A Message From Mark

Over the past many decades the cry of virtually every candidate has never failed to amaze me with each election that has come and gone whether at the municipal, provincial or federal level. You’ve heard them all before, those rote, robotic statements of “We need change NOW”; “Vote for change”; “I’m the voice of change”; “Change, change, change!” Not only are they to a T decidedly unoriginal, when you delve deeply into their plans to “change,” it seems every candidate who has ever run for an elected office has the answer to every woe, yet few if any ever do.

I call this the “Change Game.” Politicians love to play it. Since I am no politician—my stripes run along deeply-rooted entrepreneurial lines—I wouldn’t have a clue how to play that game.

My game, as it is, is driven by a results-based philosophy combined with an understanding that some problems are so acutely complex they are best solved in an ancillary manner; fix one problem and the benefits gleaned ripple through the system and gradually start to reshape other problems in a positive way. I guess people call that “the ripple effect.” In the business world we simply call that “smart.”

I fervently believe this “smart,” common-sense approach will begin to reshape Toronto within my first year after taking Office. I fervently believe in equal measure after my three-plus-year tenure is complete, compared to today Toronto will be unrecognizable in nothing but a positive way. First and foremost, vehicle traffic will move freely around the City. Naturally when vehicle traffic moves, people move. When people move freely about, their mental health improves. When mental health improves, we feel better about ourselves and those around us. When we feel better about ourselves and those around us, well, the sky’s the limit when it comes to that “smart,” common sense approach I mentioned—or “ripple effect” if you must—two of those benefits being crime reduction and more jobs.

You’re probably thinking, “This guy Mark is a certifiable lunatic if he believes getting Toronto moving will help reduce crime.” While I’m not going to defend my mental acuity here, and perhaps this is a bit of a stretch, but I believe in people and I think most would agree when we feel better about ourselves, we become better people. And when we become better, we tend to be better, our self-esteem and confidence elevates, and that translates into a kinder, happier and therefore much safer community. It may not be the answer to crime, but it is one small piece in the crime-reduction puzzle. You know that saying, “I got your back”? Well in a kinder, happier Toronto, to a degree we will have “each other’s back.”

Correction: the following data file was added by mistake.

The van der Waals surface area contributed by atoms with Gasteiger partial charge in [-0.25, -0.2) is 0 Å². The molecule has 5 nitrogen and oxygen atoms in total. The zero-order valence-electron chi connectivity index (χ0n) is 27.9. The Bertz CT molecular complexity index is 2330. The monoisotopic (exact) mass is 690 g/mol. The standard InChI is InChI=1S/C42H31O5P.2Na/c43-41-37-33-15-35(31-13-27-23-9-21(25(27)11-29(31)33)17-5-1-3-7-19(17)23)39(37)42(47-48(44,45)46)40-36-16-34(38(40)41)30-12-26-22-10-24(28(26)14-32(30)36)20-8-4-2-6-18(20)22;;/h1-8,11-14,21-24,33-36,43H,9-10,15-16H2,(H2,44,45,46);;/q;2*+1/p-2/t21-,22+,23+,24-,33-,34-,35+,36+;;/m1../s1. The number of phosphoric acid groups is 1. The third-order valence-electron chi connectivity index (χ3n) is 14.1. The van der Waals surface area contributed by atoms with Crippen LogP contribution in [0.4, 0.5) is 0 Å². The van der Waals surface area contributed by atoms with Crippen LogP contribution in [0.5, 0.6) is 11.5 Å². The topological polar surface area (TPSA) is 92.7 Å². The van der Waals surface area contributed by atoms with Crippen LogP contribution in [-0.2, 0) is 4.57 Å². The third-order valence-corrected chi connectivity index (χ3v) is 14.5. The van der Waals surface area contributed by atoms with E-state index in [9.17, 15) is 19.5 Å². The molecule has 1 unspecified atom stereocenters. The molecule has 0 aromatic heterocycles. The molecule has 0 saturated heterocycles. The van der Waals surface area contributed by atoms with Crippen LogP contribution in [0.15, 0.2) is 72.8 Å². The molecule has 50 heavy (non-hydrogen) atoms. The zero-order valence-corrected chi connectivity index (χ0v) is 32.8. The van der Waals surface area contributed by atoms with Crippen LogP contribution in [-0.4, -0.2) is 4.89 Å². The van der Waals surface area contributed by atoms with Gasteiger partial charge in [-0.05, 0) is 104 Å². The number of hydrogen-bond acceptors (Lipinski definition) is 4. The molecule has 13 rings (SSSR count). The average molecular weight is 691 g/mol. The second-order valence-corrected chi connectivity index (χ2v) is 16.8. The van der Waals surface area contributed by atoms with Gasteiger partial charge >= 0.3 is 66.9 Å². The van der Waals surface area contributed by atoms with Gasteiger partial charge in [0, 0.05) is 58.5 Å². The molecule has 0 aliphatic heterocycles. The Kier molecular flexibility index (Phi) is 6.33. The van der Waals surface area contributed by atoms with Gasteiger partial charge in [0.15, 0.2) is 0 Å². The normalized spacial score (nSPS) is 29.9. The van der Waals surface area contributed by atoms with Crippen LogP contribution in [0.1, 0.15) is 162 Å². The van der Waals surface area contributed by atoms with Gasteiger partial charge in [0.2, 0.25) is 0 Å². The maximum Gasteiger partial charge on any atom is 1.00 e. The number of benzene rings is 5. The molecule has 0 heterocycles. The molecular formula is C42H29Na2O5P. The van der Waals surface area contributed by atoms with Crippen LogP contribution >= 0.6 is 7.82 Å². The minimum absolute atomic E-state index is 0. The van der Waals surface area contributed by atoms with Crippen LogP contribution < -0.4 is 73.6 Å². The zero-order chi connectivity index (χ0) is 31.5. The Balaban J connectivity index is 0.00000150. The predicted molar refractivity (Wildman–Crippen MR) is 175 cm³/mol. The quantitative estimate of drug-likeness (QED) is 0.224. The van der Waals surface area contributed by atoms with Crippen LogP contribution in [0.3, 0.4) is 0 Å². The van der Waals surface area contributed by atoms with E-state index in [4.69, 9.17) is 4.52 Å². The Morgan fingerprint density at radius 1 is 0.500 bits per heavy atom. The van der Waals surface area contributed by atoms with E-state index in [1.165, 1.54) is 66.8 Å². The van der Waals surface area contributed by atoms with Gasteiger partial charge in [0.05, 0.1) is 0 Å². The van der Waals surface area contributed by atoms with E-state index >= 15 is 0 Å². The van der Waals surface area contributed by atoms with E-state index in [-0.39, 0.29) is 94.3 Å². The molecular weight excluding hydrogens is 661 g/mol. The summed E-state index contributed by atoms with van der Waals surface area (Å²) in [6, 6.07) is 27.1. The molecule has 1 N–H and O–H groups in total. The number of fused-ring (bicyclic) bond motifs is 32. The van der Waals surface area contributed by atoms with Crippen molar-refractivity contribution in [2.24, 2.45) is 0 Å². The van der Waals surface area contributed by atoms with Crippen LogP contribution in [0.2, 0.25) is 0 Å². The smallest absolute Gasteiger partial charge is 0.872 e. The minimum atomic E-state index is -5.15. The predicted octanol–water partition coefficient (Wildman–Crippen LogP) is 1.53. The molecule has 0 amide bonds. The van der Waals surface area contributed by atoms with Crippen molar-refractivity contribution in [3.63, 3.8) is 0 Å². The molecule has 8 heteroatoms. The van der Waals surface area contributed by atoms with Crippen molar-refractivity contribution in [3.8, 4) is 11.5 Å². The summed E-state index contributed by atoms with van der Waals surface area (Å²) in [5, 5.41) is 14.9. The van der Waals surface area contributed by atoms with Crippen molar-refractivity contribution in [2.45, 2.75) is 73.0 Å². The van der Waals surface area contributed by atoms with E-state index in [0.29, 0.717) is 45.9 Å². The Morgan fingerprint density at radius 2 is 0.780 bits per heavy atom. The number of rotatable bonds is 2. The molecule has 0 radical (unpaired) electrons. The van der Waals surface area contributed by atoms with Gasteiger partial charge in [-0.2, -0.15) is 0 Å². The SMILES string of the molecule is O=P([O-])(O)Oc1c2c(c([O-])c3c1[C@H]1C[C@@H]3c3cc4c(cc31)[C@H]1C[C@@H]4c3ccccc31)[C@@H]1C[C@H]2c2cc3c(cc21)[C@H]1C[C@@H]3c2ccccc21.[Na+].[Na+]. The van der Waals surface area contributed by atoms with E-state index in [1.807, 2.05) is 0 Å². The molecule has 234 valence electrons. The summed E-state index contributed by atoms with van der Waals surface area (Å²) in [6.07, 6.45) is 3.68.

And more jobs? Yes, more jobs. Because the fact is, even with the new hybrid work model revolution we are witnessing now, who wants to locate their businesses in Toronto when their employees can’t even get to the office two or three days a week, at least “unscathed” anyhow. And what about those existing retailers such as food service establishments, clothing stores, furniture shops, hair salons etc. in downtown Toronto begging for business and the additional staff they would need to service more customers? I’m sure I am not alone when I state I enjoy a nice dinner out at a restaurant as much as the next guy, but if I’m honest, the thought of venturing into downtown Toronto and all that traffic congestion on a Friday or Saturday night is about as appetizing as green eggs and burnt ham.

And it doesn’t stop there. I am no less committed to getting people moving safely and more productively on the TTC, while at the same time getting Toronto’s finances moving—for a change—in the right, positive direction with some significant and much-needed budgetary restraint.

It’s as simple as this: Since the late 19th century we’ve been known as Toronto the Good, so why not up our game and become Toronto the Great and the greatest city in the world? We can do it. We have the potential. To get there, though, we need to take those first steps down that road and it starts when we Get Toronto Moving.

- Mark LeLiever

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